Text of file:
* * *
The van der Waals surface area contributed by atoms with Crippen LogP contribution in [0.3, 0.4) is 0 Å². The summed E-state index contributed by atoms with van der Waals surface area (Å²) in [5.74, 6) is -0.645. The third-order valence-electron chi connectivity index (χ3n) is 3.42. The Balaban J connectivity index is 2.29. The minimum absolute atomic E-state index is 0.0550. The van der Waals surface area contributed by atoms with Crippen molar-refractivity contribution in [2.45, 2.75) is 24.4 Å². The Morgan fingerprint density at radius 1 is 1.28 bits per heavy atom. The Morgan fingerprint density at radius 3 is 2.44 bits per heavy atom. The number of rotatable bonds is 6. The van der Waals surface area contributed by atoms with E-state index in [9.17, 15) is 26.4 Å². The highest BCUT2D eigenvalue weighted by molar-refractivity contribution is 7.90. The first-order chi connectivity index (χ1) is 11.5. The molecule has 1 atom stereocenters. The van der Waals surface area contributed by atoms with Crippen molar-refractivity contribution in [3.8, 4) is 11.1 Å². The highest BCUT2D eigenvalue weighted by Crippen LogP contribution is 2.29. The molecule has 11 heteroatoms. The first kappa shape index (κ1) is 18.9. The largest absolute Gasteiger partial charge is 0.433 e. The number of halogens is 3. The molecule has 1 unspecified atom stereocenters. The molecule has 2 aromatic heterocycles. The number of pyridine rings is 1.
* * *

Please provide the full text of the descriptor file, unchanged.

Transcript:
The van der Waals surface area contributed by atoms with Crippen LogP contribution in [0.3, 0.4) is 0 Å². The summed E-state index contributed by atoms with van der Waals surface area (Å²) in [5.74, 6) is -0.645. The third-order valence-electron chi connectivity index (χ3n) is 3.42. The Balaban J connectivity index is 2.29. The minimum absolute atomic E-state index is 0.0550. The van der Waals surface area contributed by atoms with Crippen molar-refractivity contribution in [2.45, 2.75) is 24.4 Å². The Morgan fingerprint density at radius 1 is 1.28 bits per heavy atom. The Morgan fingerprint density at radius 3 is 2.44 bits per heavy atom. The number of rotatable bonds is 6. The van der Waals surface area contributed by atoms with E-state index in [9.17, 15) is 26.4 Å². The highest BCUT2D eigenvalue weighted by molar-refractivity contribution is 7.90. The first-order chi connectivity index (χ1) is 11.5. The molecule has 1 atom stereocenters. The van der Waals surface area contributed by atoms with Crippen molar-refractivity contribution in [3.8, 4) is 11.1 Å². The highest BCUT2D eigenvalue weighted by Crippen LogP contribution is 2.29. The molecule has 11 heteroatoms. The first kappa shape index (κ1) is 18.9. The largest absolute Gasteiger partial charge is 0.433 e. The number of halogens is 3. The molecule has 1 unspecified atom stereocenters. The molecule has 2 aromatic heterocycles. The number of pyridine rings is 1.